At this point in the conversation, Lyn is done with the past. “All of this conversation is about yesterday but I want to talk about tomorrow,” he says. “I’m more interested in talking about the future because so many people want to remind themselves of former glories, what life was like in the 70s and 80s, but it’s gone, it’s finished, the world has changed, and if you don’t adapt and you don’t change, you’re going to die. 

“The game has to adapt, the club has to adapt, and in some ways it’s starting to wake up to that fact,” he says. “My time for the next few years is with Russia but I see myself coming back here and setting something up which is long-term, coaching in schools and helping to lay a foundation for a more successful conveyor belt of players for the town.”

The benefit of having a strong second tier is something Lyn is passionate about, having seen it work so well in England. “The young players need to play rugby, they need to play games, and when I was at London Welsh in the Championship, I remember Kieran Brookes coming down to play for us. He was like a lot of guys in Premiership academies who came down to a division wanting to get 50 games under their belt. When he left us, he went to Newcastle and ended up playing for England, it shows that England have got a great model. I don’t think they know it, but in the Championship they’ve got a real gem.”

What Lyn does want to see is more support for the clubs like Neath and to help avoid losing so much talent that doesn’t make the grade for the regions. “I understand the development route [taken by regions], but, just like the fishing industry trawling the oceans, what happens if you scoop up all the players, how many are going to make it? 10 per cent? What happens to the rest?

“Rugby is so important to communities throughout the world, it’s not just in Wales,” says Lyn, “but we all share the same challenges and there needs to be more empathy for the clubs rather than just have the regions trawling anything and everything and throwing things over the edge of the boat when they realise the fish isn’t big enough.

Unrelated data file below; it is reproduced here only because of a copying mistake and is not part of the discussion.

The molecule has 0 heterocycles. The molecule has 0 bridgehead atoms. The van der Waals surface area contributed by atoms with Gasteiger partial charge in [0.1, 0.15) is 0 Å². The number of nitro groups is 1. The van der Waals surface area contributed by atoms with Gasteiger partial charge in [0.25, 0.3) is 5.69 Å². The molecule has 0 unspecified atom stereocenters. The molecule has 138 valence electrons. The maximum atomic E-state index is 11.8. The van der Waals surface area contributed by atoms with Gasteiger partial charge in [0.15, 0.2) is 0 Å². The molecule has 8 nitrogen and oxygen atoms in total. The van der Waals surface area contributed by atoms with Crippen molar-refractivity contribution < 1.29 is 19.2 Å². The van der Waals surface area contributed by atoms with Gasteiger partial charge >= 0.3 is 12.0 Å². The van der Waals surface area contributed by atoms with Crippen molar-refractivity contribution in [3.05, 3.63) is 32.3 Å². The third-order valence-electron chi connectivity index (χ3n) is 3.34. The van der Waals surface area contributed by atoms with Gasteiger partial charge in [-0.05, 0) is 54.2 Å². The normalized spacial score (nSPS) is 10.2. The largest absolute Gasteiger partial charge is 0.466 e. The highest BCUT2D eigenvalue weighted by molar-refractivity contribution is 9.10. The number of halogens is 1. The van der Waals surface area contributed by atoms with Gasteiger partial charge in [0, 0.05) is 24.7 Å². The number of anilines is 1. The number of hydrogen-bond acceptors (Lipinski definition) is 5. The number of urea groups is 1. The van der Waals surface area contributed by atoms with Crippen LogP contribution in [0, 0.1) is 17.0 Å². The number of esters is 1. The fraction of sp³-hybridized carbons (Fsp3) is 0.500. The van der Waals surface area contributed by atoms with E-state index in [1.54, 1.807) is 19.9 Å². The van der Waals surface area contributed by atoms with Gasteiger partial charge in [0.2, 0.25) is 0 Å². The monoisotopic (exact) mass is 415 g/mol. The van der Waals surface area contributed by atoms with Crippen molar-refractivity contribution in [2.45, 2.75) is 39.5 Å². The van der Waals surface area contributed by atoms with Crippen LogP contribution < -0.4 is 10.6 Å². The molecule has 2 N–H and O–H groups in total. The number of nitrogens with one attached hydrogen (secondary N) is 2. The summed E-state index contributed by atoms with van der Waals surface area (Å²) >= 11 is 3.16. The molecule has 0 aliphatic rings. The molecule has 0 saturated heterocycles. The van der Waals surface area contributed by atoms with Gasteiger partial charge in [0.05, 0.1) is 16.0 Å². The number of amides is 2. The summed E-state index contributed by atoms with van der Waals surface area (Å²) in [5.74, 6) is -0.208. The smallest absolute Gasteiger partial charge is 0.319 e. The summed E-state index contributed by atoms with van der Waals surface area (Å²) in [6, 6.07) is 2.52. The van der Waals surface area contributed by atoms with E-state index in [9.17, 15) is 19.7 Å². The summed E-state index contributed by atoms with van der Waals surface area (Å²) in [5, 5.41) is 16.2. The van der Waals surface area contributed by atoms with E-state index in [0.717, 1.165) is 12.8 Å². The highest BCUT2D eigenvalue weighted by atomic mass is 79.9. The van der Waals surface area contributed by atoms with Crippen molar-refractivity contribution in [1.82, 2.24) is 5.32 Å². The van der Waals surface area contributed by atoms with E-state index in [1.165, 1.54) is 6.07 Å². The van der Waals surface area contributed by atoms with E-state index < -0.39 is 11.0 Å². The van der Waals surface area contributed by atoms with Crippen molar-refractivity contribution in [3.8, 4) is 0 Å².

“There has to be a better balance, people are trawling the seas too early, just allow young people to play, get them up to 17 at least, someone who’s good at 16 is not necessarily someone who’s going to be good at 20, because it’s such a late development sport. Allow people time to develop, their skills, their physicality.”

Lyn’s passion for player development can’t be doubted, but right now it can’t immediately help the situation Neath find themselves in, although the very specific immediate situation is actually quite a good one. As we talk, the game that’s being played out in front of us has progressed into an old school humdinger, with both sides scoring five tries. But it’s Neath who makes it count as they take the winning score in the eighth minute of injury time, to win 31-29. 

Pre-season wins though, count for little, the reality is Neath are going to struggle. What happens if they do find themselves in the Championship next year? “They have to reinvent themselves,” says Lyn succinctly. 

What reinvention means will depend on the rugby world around; the funding available from governing bodies, the support of individual investors, but, aside from a glorious past, perhaps one tangible thing Neath can rely on is the likes of Gail and Mark. As long as there’s at least a few Gails or Marks at the Gnoll, there’ll always be a club. 

And, besides, as Mike points out when we chat after the game, rugby is cyclical. “I’m always optimistic,” he says. “If you start looking backwards, you’re going to get in trouble, just as you do on the pitch. Whatever the future holds, there’s always going to be enough rugby talent in this area to sustain us and hold us in good stead. 

“It is a bit of a tragedy that we once had the finest club system, it was the envy of the world, but the world is changing. 

“I always tell supporters that we’ve been spoilt over the last 30 or 40 years, there have been fallow periods in our history before. We were the first club to win the championship after the war but it took 20 years or so to win the next one – I think that’s the longest Neath went without winning one. I’m sure our time will come again, I just hope it’s sooner rather than later.” 

Words by: Alex Mead

Pictures by: Nick Dawe

 
GrassrootsSimon Campbell